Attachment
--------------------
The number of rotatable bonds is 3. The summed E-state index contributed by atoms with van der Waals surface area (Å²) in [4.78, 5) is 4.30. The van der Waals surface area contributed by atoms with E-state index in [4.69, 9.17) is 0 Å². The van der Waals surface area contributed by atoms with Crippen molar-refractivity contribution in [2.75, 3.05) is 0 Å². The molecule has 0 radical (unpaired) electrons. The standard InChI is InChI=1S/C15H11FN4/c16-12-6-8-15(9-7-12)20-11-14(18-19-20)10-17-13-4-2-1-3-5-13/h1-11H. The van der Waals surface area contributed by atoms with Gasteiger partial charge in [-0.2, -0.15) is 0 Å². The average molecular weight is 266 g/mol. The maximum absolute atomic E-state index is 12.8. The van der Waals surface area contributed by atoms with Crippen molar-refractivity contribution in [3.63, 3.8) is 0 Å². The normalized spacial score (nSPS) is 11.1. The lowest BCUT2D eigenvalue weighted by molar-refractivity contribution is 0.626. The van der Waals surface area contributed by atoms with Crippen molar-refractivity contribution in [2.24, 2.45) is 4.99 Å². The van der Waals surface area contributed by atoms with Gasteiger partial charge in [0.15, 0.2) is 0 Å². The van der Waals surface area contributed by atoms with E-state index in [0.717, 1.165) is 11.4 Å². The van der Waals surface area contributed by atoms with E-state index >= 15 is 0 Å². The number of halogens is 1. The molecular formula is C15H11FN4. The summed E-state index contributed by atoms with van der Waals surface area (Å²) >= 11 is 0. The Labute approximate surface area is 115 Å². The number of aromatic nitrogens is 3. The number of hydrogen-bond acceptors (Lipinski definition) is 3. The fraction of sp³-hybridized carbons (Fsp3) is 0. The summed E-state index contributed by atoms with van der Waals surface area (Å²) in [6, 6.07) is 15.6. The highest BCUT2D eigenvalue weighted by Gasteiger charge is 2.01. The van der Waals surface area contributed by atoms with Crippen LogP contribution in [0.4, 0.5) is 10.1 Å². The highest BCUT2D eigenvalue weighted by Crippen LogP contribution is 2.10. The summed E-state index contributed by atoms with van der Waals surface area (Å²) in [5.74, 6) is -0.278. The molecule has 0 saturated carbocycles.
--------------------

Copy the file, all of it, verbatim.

The number of rotatable bonds is 3. The summed E-state index contributed by atoms with van der Waals surface area (Å²) in [4.78, 5) is 4.30. The van der Waals surface area contributed by atoms with E-state index in [4.69, 9.17) is 0 Å². The van der Waals surface area contributed by atoms with Crippen molar-refractivity contribution in [2.75, 3.05) is 0 Å². The molecule has 0 radical (unpaired) electrons. The standard InChI is InChI=1S/C15H11FN4/c16-12-6-8-15(9-7-12)20-11-14(18-19-20)10-17-13-4-2-1-3-5-13/h1-11H. The van der Waals surface area contributed by atoms with Gasteiger partial charge in [-0.2, -0.15) is 0 Å². The average molecular weight is 266 g/mol. The maximum absolute atomic E-state index is 12.8. The van der Waals surface area contributed by atoms with Crippen molar-refractivity contribution in [3.63, 3.8) is 0 Å². The normalized spacial score (nSPS) is 11.1. The lowest BCUT2D eigenvalue weighted by molar-refractivity contribution is 0.626. The van der Waals surface area contributed by atoms with Crippen molar-refractivity contribution in [2.24, 2.45) is 4.99 Å². The van der Waals surface area contributed by atoms with Gasteiger partial charge in [0.15, 0.2) is 0 Å². The van der Waals surface area contributed by atoms with E-state index in [0.717, 1.165) is 11.4 Å². The van der Waals surface area contributed by atoms with E-state index >= 15 is 0 Å². The number of halogens is 1. The molecular formula is C15H11FN4. The summed E-state index contributed by atoms with van der Waals surface area (Å²) >= 11 is 0. The Labute approximate surface area is 115 Å². The number of aromatic nitrogens is 3. The number of hydrogen-bond acceptors (Lipinski definition) is 3. The fraction of sp³-hybridized carbons (Fsp3) is 0. The summed E-state index contributed by atoms with van der Waals surface area (Å²) in [6, 6.07) is 15.6. The highest BCUT2D eigenvalue weighted by Gasteiger charge is 2.01. The van der Waals surface area contributed by atoms with Crippen LogP contribution in [0.4, 0.5) is 10.1 Å². The highest BCUT2D eigenvalue weighted by Crippen LogP contribution is 2.10. The summed E-state index contributed by atoms with van der Waals surface area (Å²) in [5.74, 6) is -0.278. The molecule has 0 saturated carbocycles.